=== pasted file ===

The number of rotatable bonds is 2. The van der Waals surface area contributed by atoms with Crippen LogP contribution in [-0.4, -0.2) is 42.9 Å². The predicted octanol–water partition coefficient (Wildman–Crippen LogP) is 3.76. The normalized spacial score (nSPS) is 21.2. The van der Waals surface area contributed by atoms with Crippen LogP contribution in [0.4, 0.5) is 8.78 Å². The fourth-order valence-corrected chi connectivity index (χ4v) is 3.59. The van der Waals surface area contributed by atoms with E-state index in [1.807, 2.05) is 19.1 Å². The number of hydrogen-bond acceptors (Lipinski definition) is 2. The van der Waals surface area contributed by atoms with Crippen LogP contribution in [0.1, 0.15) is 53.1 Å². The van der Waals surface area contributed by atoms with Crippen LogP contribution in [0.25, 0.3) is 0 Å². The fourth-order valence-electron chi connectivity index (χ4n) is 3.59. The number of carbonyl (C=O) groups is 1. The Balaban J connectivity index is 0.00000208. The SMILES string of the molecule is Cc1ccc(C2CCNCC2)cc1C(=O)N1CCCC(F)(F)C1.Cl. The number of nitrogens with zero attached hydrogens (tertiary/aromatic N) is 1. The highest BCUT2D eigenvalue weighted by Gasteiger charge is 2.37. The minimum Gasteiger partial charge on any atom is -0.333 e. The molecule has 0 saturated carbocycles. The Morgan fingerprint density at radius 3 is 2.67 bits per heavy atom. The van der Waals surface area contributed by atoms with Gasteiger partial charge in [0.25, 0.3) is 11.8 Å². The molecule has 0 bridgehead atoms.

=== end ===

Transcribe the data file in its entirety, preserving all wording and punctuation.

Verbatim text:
The number of rotatable bonds is 2. The van der Waals surface area contributed by atoms with Crippen LogP contribution in [-0.4, -0.2) is 42.9 Å². The predicted octanol–water partition coefficient (Wildman–Crippen LogP) is 3.76. The normalized spacial score (nSPS) is 21.2. The van der Waals surface area contributed by atoms with Crippen LogP contribution in [0.4, 0.5) is 8.78 Å². The fourth-order valence-corrected chi connectivity index (χ4v) is 3.59. The van der Waals surface area contributed by atoms with E-state index in [1.807, 2.05) is 19.1 Å². The number of hydrogen-bond acceptors (Lipinski definition) is 2. The van der Waals surface area contributed by atoms with Crippen LogP contribution in [0.1, 0.15) is 53.1 Å². The van der Waals surface area contributed by atoms with Crippen LogP contribution in [0.25, 0.3) is 0 Å². The fourth-order valence-electron chi connectivity index (χ4n) is 3.59. The number of carbonyl (C=O) groups is 1. The Balaban J connectivity index is 0.00000208. The SMILES string of the molecule is Cc1ccc(C2CCNCC2)cc1C(=O)N1CCCC(F)(F)C1.Cl. The number of nitrogens with zero attached hydrogens (tertiary/aromatic N) is 1. The highest BCUT2D eigenvalue weighted by Gasteiger charge is 2.37. The minimum Gasteiger partial charge on any atom is -0.333 e. The molecule has 0 saturated carbocycles. The Morgan fingerprint density at radius 3 is 2.67 bits per heavy atom. The van der Waals surface area contributed by atoms with Gasteiger partial charge in [0.25, 0.3) is 11.8 Å². The molecule has 0 bridgehead atoms.